February 29, 2024 – JACKSONVILLE – Edward Waters University (EWU), Florida’s first Historically Black College and University (HBCU), recently hosted the latest edition of its monthly Stay Woke Distinguished Speaker Series at Milne Auditorium. This series explores Black history and experiences, offering a platform for accomplished speakers to share insights and engage with the university community. The recent event featured the renowned author, Mr. Ta-Nehisi Coates.

During the event’s opening, President and CEO of EWU, A. Zachary Faison Jr., J.D., emphasized the significance of the Stay Woke series in promoting socially conscious activism in the millennial and post-millennial Generation Z era. The series aims to spark meaningful discussions and critical thinking, providing the EWU community with enriching insights from distinguished speakers to inspire positive change.

“Tonight’s event with Ta-Nehisi Coates at Edward Waters University’s Stay Woke Distinguished Speaker Series was a resounding success, echoing the profound impact our scholars and community can achieve through thoughtful engagement,” President Faison said. “Mr. Coates’ wisdom has provided us with a roadmap for positive change, and I would urge our scholars to integrate his insights into their everyday lives. It is through such intellectual nourishment that we empower ourselves to be the change we wish to see in the world. Let us internalize the lessons learned tonight and continue to cultivate a community that thrives on understanding, empathy, and the pursuit of justice.”

Coates read a few pages from his book “Between the World and Me” before participating in a moderated conversation with President Faison and Dr. TaKeia Anthony, the Executive Director for the A. Phillip Randolph Institute for Social Justice, Law, and Economic Policy and Dean of the Honors College.

The conversation explored many topics surrounding Black history, current events, and issues of social justice, systemic racism, and much more.

Responding to questions about psychological violence, Coates challenged the perception of it being a new phenomenon. He highlighted the empowerment of Black women in positions of authority, stating that their presence is a testament to the power they hold. Coates encouraged a broader understanding of political engagement beyond voting, emphasizing that voting should be the beginning, not the end, of civic participation.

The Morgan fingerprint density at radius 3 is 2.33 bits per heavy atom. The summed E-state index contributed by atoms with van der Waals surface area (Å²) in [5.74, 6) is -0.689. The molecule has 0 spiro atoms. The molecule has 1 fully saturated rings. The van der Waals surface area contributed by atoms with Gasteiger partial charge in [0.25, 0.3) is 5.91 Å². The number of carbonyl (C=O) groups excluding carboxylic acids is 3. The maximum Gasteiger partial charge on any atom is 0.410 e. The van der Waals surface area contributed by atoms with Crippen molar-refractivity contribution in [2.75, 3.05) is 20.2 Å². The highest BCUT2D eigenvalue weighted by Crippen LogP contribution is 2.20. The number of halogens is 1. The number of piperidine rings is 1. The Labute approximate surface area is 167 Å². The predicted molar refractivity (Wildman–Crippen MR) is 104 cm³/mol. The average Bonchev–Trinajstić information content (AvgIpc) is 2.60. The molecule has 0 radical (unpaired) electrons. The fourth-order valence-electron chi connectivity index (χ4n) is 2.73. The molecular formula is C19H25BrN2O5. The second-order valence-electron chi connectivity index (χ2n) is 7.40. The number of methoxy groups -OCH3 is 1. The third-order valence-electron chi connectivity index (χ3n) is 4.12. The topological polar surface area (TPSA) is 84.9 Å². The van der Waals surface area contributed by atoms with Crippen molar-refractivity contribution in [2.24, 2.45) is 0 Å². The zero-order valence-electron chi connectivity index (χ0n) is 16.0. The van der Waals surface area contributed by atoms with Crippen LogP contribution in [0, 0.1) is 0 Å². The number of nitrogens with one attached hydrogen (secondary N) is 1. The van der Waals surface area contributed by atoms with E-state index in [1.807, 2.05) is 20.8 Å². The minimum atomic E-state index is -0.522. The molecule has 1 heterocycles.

When questioned about reparations, Coates shed light on the deep-rooted societal restrictions imposed by the wealth gap. He emphasized the need to break free from these constraints, urging individuals to expand their imaginations beyond the narratives dictated by those who control societal structures.

His thought-provoking insights set the stage for further reflections, echoing the sentiments of Kimberly Holland, a Sophomore Business Administration Scholar from the Honors College. Holland, in a moment of intimate dialogue with Coates before the main event, sought his guidance on developing a unique voice and addressing sensitive topics.

“I had the opportunity to meet him in a student leader cohort representing the Honors College, and I had the opportunity to ask him the question, ‘What advice do you have for developing a unique voice and effectively addressing sensitive topics?'” Holland said. “I think he gave a great answer that honesty is the root of effectively addressing complex and sensitive topics, and I think it’s important here at this private institution in Jacksonville, Florida, to openly and freely talk about Black issues and how they affect America today.”

The impact of Ta-Nehisi Coates’ presence at Edward Waters University resonates far beyond the walls of Milne Auditorium. Coates’ insightful reflections on HBCUs, reparations, and the intricacies of addressing systemic issues left an indelible mark on the minds of the attendees. The significance of such an influential figure sharing his wisdom within the historic confines of Florida’s first HBCU, Edward Waters University, adds a profound layer to the event’s importance.

Coates shared his profound connection to Howard University, stressing how HBCUs are integral to fostering a sense of community and addressing challenges faced by the African diaspora. He reflected on his personal experiences at Howard and the pivotal role it played in shaping his perspective and writing, notably in his book “Between the World and Me.”

By hosting thought leaders like Coates, EWU not only reaffirms its commitment to fostering intellectual discourse but also underscores the pivotal role HBCUs play in shaping conversations around Black history, social justice, and activism. The event not only served as a catalyst for critical thinking and reflection but also highlighted the university’s dedication to providing a platform for transformative dialogue that resonates deeply with the diverse community it serves.